Liz Earle MBE delivered a fantastic talk on day two of the 2023 Salon Owners Summit – taking the audience through her impressive career to date as a journalist, researcher, TV presenter, founder and entrepreneur, and sharing her wisdom and learnings along the way on how she built her brand. Opening her talk, Liz spoke about what had attracted her to speak at this Phorest event and referenced the words she read on our website – words we live by here at Phorest.
“We don’t have a job. We have a purpose. It’s to help salon, spa and clinic owners like you succeed.”
Throughout her storied career, Liz said she has had many ‘jobs’, but has been striving to follow her purpose too, saying: “The only way to succeed in business, truly, is to be purpose-driven… without purpose, I think we set ourselves up to fail.”
Listening to Liz take us through her career was truly fascinating.
There were so many takeaways – here are just a few that stood out:
1. Align your brand with your authentic self
After interviewing a well-known TV chef in his early years and finding he was a sweet and mild-mannered man, only to see his persona morph into a ‘mean’ guy a few years down the line, it made Liz realise the importance of aligning your brand to your true self – anything else would be exhausting to maintain.
2. Find your niche and align it with your interests
With an interest in wellness and natural ingredients, Liz began to make her own homemade beauty products and started to share these recipes during her TV presenting roles.
This led to a conversation with a close friend who worked in the hair industry. She noticed a shift in the brands available in the hair industry. Previously the hair products on the market were on two ends of the spectrum – either you bought a litre of low-end shampoo in the supermarket, or you went to your salon and bought extremely high-end products. There was no in-between.
Then celebrity hairdressers like John Frieda and Trevor Sorbie began to develop ‘masstige’ hair products – prestige for the masses – and Liz’s friend spotted this gap in the beauty market. Seeing Liz making a name for herself with her homemade beauty products, she suggested Liz put her name to a ‘masstige’ beauty line, and between them, this was the beginning of the Liz Earle Beauty brand.
3. Service is why people come back
Liz is extremely proud of the awards won during her time with the Liz Earle Beauty brand – winning awards not only for product, but for service, and she stressed that service is why people come back. If you can connect with people, show your personality and authenticity, that resonates with people.
4. Stay close to your passion
Inevitably, as your brand grows bigger, you will start to get pulled away from the thing that began as your passion – you’ll get pulled into meetings on legal, distribution, marketing. For Liz, this wasn’t where her passion lay, so she decided to sell her Liz Earle Beauty brand and to begin a new venture more aligned to her passion. This may not be the path for everyone, but entrepreneurs tend to like this nimble and agile way of building up a new business.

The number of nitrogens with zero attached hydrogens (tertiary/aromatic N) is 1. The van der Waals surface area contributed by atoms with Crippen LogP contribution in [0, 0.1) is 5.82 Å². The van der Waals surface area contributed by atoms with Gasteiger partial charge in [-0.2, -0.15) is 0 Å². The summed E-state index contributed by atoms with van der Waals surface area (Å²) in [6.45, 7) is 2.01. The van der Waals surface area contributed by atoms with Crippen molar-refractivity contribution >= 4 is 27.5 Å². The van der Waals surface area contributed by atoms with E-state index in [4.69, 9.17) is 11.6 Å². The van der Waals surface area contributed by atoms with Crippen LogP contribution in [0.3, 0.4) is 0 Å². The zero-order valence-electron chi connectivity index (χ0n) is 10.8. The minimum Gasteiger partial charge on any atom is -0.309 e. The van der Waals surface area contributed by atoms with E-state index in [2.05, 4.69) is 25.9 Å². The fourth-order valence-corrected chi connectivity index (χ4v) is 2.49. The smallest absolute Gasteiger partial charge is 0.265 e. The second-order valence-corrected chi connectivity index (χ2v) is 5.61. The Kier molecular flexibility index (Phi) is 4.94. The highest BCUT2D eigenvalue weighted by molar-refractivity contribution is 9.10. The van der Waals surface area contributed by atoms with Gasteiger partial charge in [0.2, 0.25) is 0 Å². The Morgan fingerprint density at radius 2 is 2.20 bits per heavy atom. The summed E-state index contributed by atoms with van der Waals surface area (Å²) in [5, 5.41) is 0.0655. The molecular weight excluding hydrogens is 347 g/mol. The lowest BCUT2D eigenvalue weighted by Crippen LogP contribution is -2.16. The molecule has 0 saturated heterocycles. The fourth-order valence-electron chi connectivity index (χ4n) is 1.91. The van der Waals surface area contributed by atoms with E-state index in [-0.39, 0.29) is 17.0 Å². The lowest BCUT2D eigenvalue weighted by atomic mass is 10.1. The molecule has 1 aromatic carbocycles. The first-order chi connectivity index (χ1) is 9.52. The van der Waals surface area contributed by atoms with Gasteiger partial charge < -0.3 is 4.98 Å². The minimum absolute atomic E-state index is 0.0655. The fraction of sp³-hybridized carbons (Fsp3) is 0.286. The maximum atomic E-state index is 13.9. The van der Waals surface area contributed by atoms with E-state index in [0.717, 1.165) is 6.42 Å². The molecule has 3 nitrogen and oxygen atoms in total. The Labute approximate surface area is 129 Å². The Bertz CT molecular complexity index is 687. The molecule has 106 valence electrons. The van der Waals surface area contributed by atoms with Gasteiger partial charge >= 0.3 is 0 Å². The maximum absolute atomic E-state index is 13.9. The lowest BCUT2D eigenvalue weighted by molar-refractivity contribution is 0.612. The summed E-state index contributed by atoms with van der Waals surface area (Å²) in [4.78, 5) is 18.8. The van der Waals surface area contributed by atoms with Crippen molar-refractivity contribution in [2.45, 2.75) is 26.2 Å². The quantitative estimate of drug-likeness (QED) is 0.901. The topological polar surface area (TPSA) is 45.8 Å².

5. Sleep is one of our biggest business assets
Far more important than MBAs and degrees – a good night’s sleep is crucial to running a successful business. We can’t make a good business decision on a poor night’s sleep.
6. Trust your gut, and treat it well
Liz stressed the importance of trusting your gut when it comes to decisions such as hiring your team. On paper, candidates can seem like the perfect fit, but trust your intuition if something feels off in an interview. You can teach people skills, but you can’t teach them ways to think or work ethic.
Interestingly, Liz explained that ‘trusting your gut’ is not just a saying. It has been discovered that we have neurotransmitters in our gut that communicate with our brains via the vagus nerve. So, in fact, our gut gives us signals much quicker than our rational brain. And we need to learn to take care of our gut microbiome. Wellness is not just about the products we put on our skin, but what we put inside our bodies too – something Liz learned when a nutritionist cured her eczema after a dermatologist couldn’t.
7. Both women and men need to become more educated about menopause
Menopause is not an optional life stage – every woman will go through it, but it is not discussed very often in the media. Both men and women need to be more informed about it as employers. She explained that hairdressers, in particular, can help to inform, identify and educate their clients about menopause and perimenopause. Hairdressers can spot things like thinning hair and mood changes in their clients, and with the right education, can direct people to get help from their GP.
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